It is my growing opinion that the modern compendium musical is the replacement for old time vaudeville or music hall: for a popular entertainment that enables you to lose a few hours forgetting your troubles and enjoying the energy, music and sheer gutsy entertainment value of the performances and material you have taken yourself to. It is undemanding but not unsophisticated; it is direct in its communication but also with some layers of thought being provoked; it is a reflection of energies, dreams and a world as we wish it really could be. And you come out feeling cheerful and terrific. It is emotionally the Technicolor version of life’s black and white.
Love Me Tender, the latest show in the genre was a hit on Broadway and is now in the midst of an extended summer tour of the UK with a planned transfer to the West End when that tour ends. This show is just such a colour-saturated replacement for (or modern update of?) an evening at the music hall. The story is a pastiche of 1950s rock musicals and their tropes, tongue firmly in cheek, with a 21st century liberal take on racism and romance in the Midwest of the USA. The whole thing is built around 25 songs that Elvis Presley made famous.
The witty, mildly satriric book was constructed by Joe DiPietro, who is more famous for the musical Memphis nowadays; and also for a charming off-Broadway show called I Love You, You’re Perfect, Now Change. There are a great many superb throwaway lines and wisecracks; and the constant bizarre but hilarious inventiveness that lassoes the different songs is non-stop. the songs are terrific and the book is really rather interesting in a situation comedy kind of way. Throughout, the corn and the irony are as high as an elephant’s eye.
And, of course, it is all very nostalgic. But there is nothing painful or profound – certainly not the chorus of Ku-Klux-Klan joining in the romp for a moment at one point nor the evangelical fundamentalism of the Mary Whitehouse type Lady Mayor. There is a lot of fun to be had with 1950s misogyny; and also with goony Shakespeare references – especially as the plot co-opts elements of Twelfth Night and As You Like It, where a girl dresses as a boy and there is some confusion about who is in love with whom and ambiguous sexual attractions. Spoiler Alert: As in Shakespeare and every other romantic comedy, everything works out in the end and everyone goes back to being the proper sex again – and suitably coupled. Just thought you would like to know not to worry.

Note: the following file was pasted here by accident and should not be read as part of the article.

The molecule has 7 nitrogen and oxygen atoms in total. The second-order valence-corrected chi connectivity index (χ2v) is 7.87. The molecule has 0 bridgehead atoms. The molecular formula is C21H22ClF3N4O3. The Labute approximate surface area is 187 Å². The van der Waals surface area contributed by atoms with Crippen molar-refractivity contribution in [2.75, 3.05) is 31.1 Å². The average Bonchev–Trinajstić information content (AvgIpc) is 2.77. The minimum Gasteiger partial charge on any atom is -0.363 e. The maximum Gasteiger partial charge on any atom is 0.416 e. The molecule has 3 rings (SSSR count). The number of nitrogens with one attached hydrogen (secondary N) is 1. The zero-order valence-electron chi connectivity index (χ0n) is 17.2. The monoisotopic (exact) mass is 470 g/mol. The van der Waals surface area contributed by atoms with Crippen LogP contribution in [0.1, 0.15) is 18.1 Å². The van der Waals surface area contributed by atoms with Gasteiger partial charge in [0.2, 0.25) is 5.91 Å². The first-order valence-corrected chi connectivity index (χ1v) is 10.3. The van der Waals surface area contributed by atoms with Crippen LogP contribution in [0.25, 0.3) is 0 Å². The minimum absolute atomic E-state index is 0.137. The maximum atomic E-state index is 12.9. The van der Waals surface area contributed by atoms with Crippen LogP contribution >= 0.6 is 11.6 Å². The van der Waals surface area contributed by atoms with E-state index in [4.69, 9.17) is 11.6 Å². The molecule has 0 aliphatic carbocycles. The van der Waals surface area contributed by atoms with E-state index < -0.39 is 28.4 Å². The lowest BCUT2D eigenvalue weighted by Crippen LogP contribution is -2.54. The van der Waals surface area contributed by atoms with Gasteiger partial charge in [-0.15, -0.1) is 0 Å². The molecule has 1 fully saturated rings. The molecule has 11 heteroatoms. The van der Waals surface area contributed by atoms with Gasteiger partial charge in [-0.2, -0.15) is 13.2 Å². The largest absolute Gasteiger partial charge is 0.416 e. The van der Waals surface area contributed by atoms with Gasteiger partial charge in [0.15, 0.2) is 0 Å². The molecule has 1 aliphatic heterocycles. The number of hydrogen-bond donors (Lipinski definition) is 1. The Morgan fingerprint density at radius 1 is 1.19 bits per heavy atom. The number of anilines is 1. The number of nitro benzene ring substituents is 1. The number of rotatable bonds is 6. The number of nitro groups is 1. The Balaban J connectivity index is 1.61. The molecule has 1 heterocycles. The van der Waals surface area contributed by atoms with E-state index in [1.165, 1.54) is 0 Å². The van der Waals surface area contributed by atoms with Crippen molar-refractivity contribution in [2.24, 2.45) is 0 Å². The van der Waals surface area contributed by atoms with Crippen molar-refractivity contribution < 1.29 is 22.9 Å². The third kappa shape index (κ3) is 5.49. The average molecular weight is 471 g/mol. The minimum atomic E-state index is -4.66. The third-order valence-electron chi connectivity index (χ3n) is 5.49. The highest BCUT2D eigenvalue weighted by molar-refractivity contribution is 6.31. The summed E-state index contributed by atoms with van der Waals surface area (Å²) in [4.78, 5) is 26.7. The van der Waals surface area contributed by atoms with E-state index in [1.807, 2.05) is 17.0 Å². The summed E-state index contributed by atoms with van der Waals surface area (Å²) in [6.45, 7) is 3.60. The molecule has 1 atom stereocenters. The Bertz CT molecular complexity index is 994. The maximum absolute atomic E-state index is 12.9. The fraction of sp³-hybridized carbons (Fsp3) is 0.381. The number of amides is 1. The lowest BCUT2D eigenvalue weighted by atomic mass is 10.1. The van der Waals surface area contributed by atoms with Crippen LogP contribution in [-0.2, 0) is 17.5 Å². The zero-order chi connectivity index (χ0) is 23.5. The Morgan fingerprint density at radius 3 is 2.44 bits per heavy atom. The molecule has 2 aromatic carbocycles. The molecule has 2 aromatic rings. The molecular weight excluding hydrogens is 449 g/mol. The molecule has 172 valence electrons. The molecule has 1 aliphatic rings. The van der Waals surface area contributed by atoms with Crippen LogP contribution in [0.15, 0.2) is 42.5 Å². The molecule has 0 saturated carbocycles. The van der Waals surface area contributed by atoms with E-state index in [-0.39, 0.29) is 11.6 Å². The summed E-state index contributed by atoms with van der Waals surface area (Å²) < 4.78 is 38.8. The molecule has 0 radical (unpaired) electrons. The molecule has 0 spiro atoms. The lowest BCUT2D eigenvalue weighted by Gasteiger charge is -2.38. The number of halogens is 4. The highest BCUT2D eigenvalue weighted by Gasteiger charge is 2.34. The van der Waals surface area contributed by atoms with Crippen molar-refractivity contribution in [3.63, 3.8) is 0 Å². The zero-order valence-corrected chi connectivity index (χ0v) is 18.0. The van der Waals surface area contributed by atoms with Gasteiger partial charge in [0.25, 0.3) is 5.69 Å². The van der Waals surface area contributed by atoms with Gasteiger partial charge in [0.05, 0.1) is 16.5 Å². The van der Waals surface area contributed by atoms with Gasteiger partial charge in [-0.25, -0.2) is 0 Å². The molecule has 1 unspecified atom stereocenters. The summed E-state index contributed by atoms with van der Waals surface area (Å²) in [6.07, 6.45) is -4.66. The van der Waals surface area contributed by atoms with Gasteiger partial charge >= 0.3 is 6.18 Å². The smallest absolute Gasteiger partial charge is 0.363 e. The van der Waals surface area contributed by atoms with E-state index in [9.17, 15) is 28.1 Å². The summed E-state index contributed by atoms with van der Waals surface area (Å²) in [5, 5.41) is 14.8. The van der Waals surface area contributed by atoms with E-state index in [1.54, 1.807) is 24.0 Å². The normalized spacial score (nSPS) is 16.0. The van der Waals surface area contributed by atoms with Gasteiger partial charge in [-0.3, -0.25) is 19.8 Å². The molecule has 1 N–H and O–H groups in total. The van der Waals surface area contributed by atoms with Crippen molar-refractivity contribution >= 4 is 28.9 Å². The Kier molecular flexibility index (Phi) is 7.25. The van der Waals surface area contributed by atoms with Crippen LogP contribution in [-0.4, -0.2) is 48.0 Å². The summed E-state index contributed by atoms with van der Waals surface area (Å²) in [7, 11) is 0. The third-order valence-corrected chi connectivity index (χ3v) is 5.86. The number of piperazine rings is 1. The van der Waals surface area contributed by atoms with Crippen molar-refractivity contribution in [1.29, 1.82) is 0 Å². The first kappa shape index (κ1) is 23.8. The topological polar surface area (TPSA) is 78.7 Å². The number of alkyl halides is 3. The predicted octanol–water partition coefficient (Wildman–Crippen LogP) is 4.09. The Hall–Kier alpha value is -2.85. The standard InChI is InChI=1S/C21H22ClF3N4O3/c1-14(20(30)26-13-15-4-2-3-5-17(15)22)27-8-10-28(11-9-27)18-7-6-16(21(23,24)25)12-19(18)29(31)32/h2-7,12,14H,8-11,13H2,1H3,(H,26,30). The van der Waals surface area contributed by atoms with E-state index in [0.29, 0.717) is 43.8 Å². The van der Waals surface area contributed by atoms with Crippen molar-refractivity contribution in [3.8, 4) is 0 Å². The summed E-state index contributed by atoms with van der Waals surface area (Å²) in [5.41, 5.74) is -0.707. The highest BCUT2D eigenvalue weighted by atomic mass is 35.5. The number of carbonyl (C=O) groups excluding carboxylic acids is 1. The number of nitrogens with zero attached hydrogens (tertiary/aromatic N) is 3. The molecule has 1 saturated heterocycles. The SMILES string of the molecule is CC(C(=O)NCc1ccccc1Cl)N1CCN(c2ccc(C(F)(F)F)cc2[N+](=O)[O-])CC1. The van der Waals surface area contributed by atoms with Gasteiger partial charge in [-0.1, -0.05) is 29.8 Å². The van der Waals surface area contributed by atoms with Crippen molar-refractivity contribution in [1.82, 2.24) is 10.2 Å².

Many of your favourite Elvis songs will be there and sung by the current cast you will become aware of how much they respond to different voices, and different interpretations, and how good the music (and usually the lyrics too) actually can be. The Orchestrations of Matt Spencer-Smith are as witty and apt as the script; and Patrick Hurley’s music direction is idiomatic and pleasing.
The cast is simply lovely. Mica Paris is superb as the earth-mother figure running the town bar. Sylvia! Who is Sylvia? She reminds me a bit of Pearl Bailey in her prime. I love her voice and her delivery and would happily add an extra three or four Elvis hits on top of the ones she is singing just for her. My only quibble about the show is that she needs to be on that stage more. Shaun Williamson is plausible and amusing as Jim, virtually obliterating memories of his East Enders persona. But the show really centres on the talented and appealing Australian import Ben Lewis playing the Elvis-type figure, Chad, the bad boy motor cyclist ex-jailbird with the twitching pelvis, strong voice and terrific dance moves; and Laura Tebbutt’s Natalie (think Viola or Rosalind?). Sian Reeves’ hard line mayor, Mark Anderson’s nerdy but appealing Dennis and Aretha Ayeh’s delightful Lorraine also deserve high praise – as does the rest of the cast and all the dancers who do director and choreographer Karen Bruce proud.
Everyone up on that stage is a talented singer/dancer whom I would like to see again (Kate Tydman, Felix Mosse and Paulo Teixeira among them); most of the personalities are large and memorable; the ensemble works brilliantly together; the songs are very well performed; and the whole show slickly swings and develops musically and visually as it goes along. The whole enterprise generates enormous fun. The sets (Morgan Large) and costumes (Vicky Gill) are evocative of the early Presley years; and the day-to-night-to day lighting effects and fairground fairy lights (James Whiteside) are praiseworthy and atmospheric.
There are no big surprises and no real tears. Love Me Tender does not question or subvert its own conventions the way that Carousel or other shows of Golden Era on Broadway sometimes did. However, the pastiche, musically and dramatically, is endlessly inventive, clever and delightful in its references. There is nothing not to like!
You should also be sure to stay for the post-curtain call routine when you can sing and dance along. Both Mica Paris and Ben Lewis in particular outdo themselves. Like a lot of these shows, Love Me Tender is an un-troubling and excellently feel good experience, a seriously entertaining and upbeat way to pass some hours; and there is a lot more real talent up there on that stage than there ever was on The X-Factor. It is to shows like this that one should go to spot the next generation of professionals and stars.
The tour continues until the end of September so if it comes near you I recommend you give yourself a Summertime treat while it is still in the regions. After that there is a planned transfer to the West End where I am confident it will have a successful run.